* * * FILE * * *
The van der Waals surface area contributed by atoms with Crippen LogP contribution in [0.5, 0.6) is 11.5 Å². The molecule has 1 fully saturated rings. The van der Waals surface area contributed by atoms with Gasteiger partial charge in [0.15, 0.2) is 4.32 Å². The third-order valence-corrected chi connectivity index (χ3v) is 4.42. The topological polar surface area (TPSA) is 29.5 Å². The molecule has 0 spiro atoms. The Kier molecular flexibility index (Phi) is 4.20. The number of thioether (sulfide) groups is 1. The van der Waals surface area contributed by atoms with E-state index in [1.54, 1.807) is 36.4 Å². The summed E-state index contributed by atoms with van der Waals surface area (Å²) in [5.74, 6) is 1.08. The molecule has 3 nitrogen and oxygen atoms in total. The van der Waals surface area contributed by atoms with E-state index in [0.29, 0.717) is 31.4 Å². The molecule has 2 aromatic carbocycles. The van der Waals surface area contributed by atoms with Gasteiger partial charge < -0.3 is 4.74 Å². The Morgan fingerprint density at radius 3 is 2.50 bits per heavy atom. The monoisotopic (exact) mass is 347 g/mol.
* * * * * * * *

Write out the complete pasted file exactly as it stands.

The van der Waals surface area contributed by atoms with Crippen LogP contribution in [0.5, 0.6) is 11.5 Å². The molecule has 1 fully saturated rings. The van der Waals surface area contributed by atoms with Gasteiger partial charge in [0.15, 0.2) is 4.32 Å². The third-order valence-corrected chi connectivity index (χ3v) is 4.42. The topological polar surface area (TPSA) is 29.5 Å². The molecule has 0 spiro atoms. The Kier molecular flexibility index (Phi) is 4.20. The number of thioether (sulfide) groups is 1. The van der Waals surface area contributed by atoms with E-state index in [1.54, 1.807) is 36.4 Å². The summed E-state index contributed by atoms with van der Waals surface area (Å²) in [5.74, 6) is 1.08. The molecule has 3 nitrogen and oxygen atoms in total. The van der Waals surface area contributed by atoms with E-state index in [0.29, 0.717) is 31.4 Å². The molecule has 2 aromatic carbocycles. The van der Waals surface area contributed by atoms with Gasteiger partial charge < -0.3 is 4.74 Å². The Morgan fingerprint density at radius 3 is 2.50 bits per heavy atom. The monoisotopic (exact) mass is 347 g/mol.